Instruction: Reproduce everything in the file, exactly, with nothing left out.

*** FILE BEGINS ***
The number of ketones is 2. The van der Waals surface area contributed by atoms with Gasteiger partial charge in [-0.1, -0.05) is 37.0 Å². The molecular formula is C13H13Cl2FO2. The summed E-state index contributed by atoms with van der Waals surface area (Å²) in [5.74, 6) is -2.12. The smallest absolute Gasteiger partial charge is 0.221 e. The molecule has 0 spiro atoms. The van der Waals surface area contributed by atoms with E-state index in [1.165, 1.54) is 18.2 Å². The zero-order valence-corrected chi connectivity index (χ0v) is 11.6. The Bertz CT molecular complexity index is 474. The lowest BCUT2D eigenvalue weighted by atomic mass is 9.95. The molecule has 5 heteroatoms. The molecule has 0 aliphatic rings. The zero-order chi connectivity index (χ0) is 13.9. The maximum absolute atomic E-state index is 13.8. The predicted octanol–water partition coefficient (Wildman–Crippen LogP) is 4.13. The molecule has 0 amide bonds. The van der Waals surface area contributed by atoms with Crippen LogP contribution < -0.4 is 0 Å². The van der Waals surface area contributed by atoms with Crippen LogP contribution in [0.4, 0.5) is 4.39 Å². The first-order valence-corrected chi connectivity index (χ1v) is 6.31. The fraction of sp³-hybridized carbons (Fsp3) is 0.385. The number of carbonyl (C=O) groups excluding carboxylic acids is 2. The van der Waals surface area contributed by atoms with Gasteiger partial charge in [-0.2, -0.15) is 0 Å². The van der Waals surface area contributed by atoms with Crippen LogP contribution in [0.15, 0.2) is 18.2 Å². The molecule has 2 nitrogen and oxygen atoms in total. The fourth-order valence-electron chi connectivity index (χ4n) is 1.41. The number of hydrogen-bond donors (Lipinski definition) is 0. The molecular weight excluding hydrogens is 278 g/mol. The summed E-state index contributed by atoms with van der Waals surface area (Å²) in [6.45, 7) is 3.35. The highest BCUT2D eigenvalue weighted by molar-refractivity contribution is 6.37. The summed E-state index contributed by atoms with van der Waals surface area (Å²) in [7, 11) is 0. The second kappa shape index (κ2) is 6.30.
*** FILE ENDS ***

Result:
The number of ketones is 2. The van der Waals surface area contributed by atoms with Gasteiger partial charge in [-0.1, -0.05) is 37.0 Å². The molecular formula is C13H13Cl2FO2. The summed E-state index contributed by atoms with van der Waals surface area (Å²) in [5.74, 6) is -2.12. The smallest absolute Gasteiger partial charge is 0.221 e. The molecule has 0 spiro atoms. The van der Waals surface area contributed by atoms with E-state index in [1.165, 1.54) is 18.2 Å². The zero-order valence-corrected chi connectivity index (χ0v) is 11.6. The Bertz CT molecular complexity index is 474. The lowest BCUT2D eigenvalue weighted by atomic mass is 9.95. The molecule has 5 heteroatoms. The molecule has 0 aliphatic rings. The zero-order chi connectivity index (χ0) is 13.9. The maximum absolute atomic E-state index is 13.8. The predicted octanol–water partition coefficient (Wildman–Crippen LogP) is 4.13. The molecule has 0 amide bonds. The van der Waals surface area contributed by atoms with Crippen LogP contribution < -0.4 is 0 Å². The van der Waals surface area contributed by atoms with Crippen LogP contribution in [0.4, 0.5) is 4.39 Å². The first-order valence-corrected chi connectivity index (χ1v) is 6.31. The fraction of sp³-hybridized carbons (Fsp3) is 0.385. The number of carbonyl (C=O) groups excluding carboxylic acids is 2. The van der Waals surface area contributed by atoms with Gasteiger partial charge in [-0.2, -0.15) is 0 Å². The van der Waals surface area contributed by atoms with Crippen LogP contribution in [0.15, 0.2) is 18.2 Å². The molecule has 2 nitrogen and oxygen atoms in total. The fourth-order valence-electron chi connectivity index (χ4n) is 1.41. The number of hydrogen-bond donors (Lipinski definition) is 0. The molecular weight excluding hydrogens is 278 g/mol. The summed E-state index contributed by atoms with van der Waals surface area (Å²) in [6.45, 7) is 3.35. The highest BCUT2D eigenvalue weighted by molar-refractivity contribution is 6.37. The summed E-state index contributed by atoms with van der Waals surface area (Å²) in [7, 11) is 0. The second kappa shape index (κ2) is 6.30.